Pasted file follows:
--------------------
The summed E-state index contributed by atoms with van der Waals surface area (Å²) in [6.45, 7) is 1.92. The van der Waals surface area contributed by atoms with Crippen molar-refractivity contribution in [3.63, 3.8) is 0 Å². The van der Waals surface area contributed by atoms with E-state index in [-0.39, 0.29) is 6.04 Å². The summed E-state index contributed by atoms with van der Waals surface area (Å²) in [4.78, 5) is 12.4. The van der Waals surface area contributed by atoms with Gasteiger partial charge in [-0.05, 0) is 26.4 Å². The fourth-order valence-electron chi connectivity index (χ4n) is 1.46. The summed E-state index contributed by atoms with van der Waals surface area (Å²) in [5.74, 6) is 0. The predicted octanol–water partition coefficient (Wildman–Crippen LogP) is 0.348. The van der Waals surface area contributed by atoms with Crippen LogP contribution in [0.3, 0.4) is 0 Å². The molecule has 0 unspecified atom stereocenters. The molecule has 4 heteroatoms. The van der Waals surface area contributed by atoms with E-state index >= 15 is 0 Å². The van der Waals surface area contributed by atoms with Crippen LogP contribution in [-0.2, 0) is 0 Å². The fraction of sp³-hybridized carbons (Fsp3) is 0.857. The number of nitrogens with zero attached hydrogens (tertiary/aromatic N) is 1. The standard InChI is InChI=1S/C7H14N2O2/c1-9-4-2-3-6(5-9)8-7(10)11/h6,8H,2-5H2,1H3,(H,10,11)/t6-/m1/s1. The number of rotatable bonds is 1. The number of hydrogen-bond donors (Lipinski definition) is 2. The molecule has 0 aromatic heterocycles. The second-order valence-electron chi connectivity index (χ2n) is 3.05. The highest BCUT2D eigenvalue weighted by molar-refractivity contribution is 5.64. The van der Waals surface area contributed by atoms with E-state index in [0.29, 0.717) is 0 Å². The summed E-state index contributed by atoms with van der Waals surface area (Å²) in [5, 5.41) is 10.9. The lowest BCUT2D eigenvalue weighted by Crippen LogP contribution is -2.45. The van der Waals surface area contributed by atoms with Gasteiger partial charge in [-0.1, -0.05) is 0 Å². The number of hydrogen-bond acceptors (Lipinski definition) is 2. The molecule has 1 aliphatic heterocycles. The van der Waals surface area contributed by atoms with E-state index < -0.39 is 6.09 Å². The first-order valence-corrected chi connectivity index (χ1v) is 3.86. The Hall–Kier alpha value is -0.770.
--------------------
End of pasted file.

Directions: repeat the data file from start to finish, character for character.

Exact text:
The summed E-state index contributed by atoms with van der Waals surface area (Å²) in [6.45, 7) is 1.92. The van der Waals surface area contributed by atoms with Crippen molar-refractivity contribution in [3.63, 3.8) is 0 Å². The van der Waals surface area contributed by atoms with E-state index in [-0.39, 0.29) is 6.04 Å². The summed E-state index contributed by atoms with van der Waals surface area (Å²) in [4.78, 5) is 12.4. The van der Waals surface area contributed by atoms with Gasteiger partial charge in [-0.05, 0) is 26.4 Å². The fourth-order valence-electron chi connectivity index (χ4n) is 1.46. The summed E-state index contributed by atoms with van der Waals surface area (Å²) in [5.74, 6) is 0. The predicted octanol–water partition coefficient (Wildman–Crippen LogP) is 0.348. The van der Waals surface area contributed by atoms with Crippen LogP contribution in [0.3, 0.4) is 0 Å². The molecule has 0 unspecified atom stereocenters. The molecule has 4 heteroatoms. The van der Waals surface area contributed by atoms with E-state index >= 15 is 0 Å². The van der Waals surface area contributed by atoms with Crippen LogP contribution in [-0.2, 0) is 0 Å². The fraction of sp³-hybridized carbons (Fsp3) is 0.857. The number of nitrogens with zero attached hydrogens (tertiary/aromatic N) is 1. The standard InChI is InChI=1S/C7H14N2O2/c1-9-4-2-3-6(5-9)8-7(10)11/h6,8H,2-5H2,1H3,(H,10,11)/t6-/m1/s1. The number of rotatable bonds is 1. The number of hydrogen-bond donors (Lipinski definition) is 2. The molecule has 0 aromatic heterocycles. The second-order valence-electron chi connectivity index (χ2n) is 3.05. The highest BCUT2D eigenvalue weighted by molar-refractivity contribution is 5.64. The van der Waals surface area contributed by atoms with E-state index in [0.29, 0.717) is 0 Å². The summed E-state index contributed by atoms with van der Waals surface area (Å²) in [5, 5.41) is 10.9. The lowest BCUT2D eigenvalue weighted by Crippen LogP contribution is -2.45. The van der Waals surface area contributed by atoms with Gasteiger partial charge in [-0.1, -0.05) is 0 Å². The number of hydrogen-bond acceptors (Lipinski definition) is 2. The molecule has 1 aliphatic heterocycles. The van der Waals surface area contributed by atoms with E-state index < -0.39 is 6.09 Å². The first-order valence-corrected chi connectivity index (χ1v) is 3.86. The Hall–Kier alpha value is -0.770.